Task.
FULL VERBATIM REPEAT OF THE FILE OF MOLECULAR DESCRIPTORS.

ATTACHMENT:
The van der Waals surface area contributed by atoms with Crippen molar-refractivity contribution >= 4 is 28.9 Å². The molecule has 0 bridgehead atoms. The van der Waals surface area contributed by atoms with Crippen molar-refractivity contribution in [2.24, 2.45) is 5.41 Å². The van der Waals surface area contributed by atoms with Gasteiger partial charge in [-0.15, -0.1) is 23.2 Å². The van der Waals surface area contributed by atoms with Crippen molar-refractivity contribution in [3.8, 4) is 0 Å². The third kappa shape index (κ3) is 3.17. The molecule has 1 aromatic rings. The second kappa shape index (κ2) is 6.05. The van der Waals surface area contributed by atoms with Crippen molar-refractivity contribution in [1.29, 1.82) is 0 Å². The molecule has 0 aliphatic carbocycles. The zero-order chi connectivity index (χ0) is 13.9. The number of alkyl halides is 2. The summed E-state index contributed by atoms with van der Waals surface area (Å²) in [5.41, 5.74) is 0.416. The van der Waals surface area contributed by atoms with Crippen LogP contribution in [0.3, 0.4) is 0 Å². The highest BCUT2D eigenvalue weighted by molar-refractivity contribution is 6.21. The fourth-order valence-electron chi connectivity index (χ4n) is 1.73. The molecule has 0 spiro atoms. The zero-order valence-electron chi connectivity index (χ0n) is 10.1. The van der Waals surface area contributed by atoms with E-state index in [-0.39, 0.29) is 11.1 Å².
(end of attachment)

The van der Waals surface area contributed by atoms with Crippen molar-refractivity contribution >= 4 is 28.9 Å². The molecule has 0 bridgehead atoms. The van der Waals surface area contributed by atoms with Crippen molar-refractivity contribution in [2.24, 2.45) is 5.41 Å². The van der Waals surface area contributed by atoms with Gasteiger partial charge in [-0.15, -0.1) is 23.2 Å². The van der Waals surface area contributed by atoms with Crippen molar-refractivity contribution in [3.8, 4) is 0 Å². The third kappa shape index (κ3) is 3.17. The molecule has 1 aromatic rings. The second kappa shape index (κ2) is 6.05. The van der Waals surface area contributed by atoms with Crippen molar-refractivity contribution in [1.29, 1.82) is 0 Å². The molecule has 0 aliphatic carbocycles. The zero-order chi connectivity index (χ0) is 13.9. The number of alkyl halides is 2. The summed E-state index contributed by atoms with van der Waals surface area (Å²) in [5.41, 5.74) is 0.416. The van der Waals surface area contributed by atoms with Crippen LogP contribution in [0.3, 0.4) is 0 Å². The highest BCUT2D eigenvalue weighted by molar-refractivity contribution is 6.21. The fourth-order valence-electron chi connectivity index (χ4n) is 1.73. The molecule has 0 spiro atoms. The zero-order valence-electron chi connectivity index (χ0n) is 10.1. The van der Waals surface area contributed by atoms with E-state index in [-0.39, 0.29) is 11.1 Å².